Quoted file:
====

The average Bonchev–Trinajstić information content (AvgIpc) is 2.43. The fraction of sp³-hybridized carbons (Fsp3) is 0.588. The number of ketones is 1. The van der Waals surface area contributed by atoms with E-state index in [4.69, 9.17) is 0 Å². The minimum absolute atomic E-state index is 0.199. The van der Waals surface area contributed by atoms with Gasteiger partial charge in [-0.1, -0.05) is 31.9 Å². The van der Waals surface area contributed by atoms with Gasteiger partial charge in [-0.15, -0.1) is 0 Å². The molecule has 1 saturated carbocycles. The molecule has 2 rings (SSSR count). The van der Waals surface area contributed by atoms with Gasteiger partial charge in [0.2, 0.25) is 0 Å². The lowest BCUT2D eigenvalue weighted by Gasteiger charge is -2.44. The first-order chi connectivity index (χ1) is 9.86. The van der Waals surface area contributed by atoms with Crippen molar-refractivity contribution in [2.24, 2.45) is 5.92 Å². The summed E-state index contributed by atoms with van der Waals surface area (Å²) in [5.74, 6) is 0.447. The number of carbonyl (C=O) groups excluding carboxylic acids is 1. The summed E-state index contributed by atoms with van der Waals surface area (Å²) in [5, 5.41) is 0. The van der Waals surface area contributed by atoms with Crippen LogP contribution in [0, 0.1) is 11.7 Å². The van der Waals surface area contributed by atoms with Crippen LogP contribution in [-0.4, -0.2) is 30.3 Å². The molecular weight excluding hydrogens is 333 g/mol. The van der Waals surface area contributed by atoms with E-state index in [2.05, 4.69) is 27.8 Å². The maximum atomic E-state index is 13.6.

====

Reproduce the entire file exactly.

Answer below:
The average Bonchev–Trinajstić information content (AvgIpc) is 2.43. The fraction of sp³-hybridized carbons (Fsp3) is 0.588. The number of ketones is 1. The van der Waals surface area contributed by atoms with E-state index in [4.69, 9.17) is 0 Å². The minimum absolute atomic E-state index is 0.199. The van der Waals surface area contributed by atoms with Gasteiger partial charge in [-0.1, -0.05) is 31.9 Å². The van der Waals surface area contributed by atoms with Gasteiger partial charge in [-0.15, -0.1) is 0 Å². The molecule has 1 saturated carbocycles. The molecule has 2 rings (SSSR count). The van der Waals surface area contributed by atoms with Gasteiger partial charge in [0.2, 0.25) is 0 Å². The lowest BCUT2D eigenvalue weighted by Gasteiger charge is -2.44. The first-order chi connectivity index (χ1) is 9.86. The van der Waals surface area contributed by atoms with Crippen molar-refractivity contribution in [2.24, 2.45) is 5.92 Å². The summed E-state index contributed by atoms with van der Waals surface area (Å²) in [5.74, 6) is 0.447. The number of carbonyl (C=O) groups excluding carboxylic acids is 1. The summed E-state index contributed by atoms with van der Waals surface area (Å²) in [5, 5.41) is 0. The van der Waals surface area contributed by atoms with Crippen LogP contribution in [0, 0.1) is 11.7 Å². The van der Waals surface area contributed by atoms with Crippen LogP contribution in [-0.4, -0.2) is 30.3 Å². The molecular weight excluding hydrogens is 333 g/mol. The van der Waals surface area contributed by atoms with E-state index in [2.05, 4.69) is 27.8 Å². The maximum atomic E-state index is 13.6.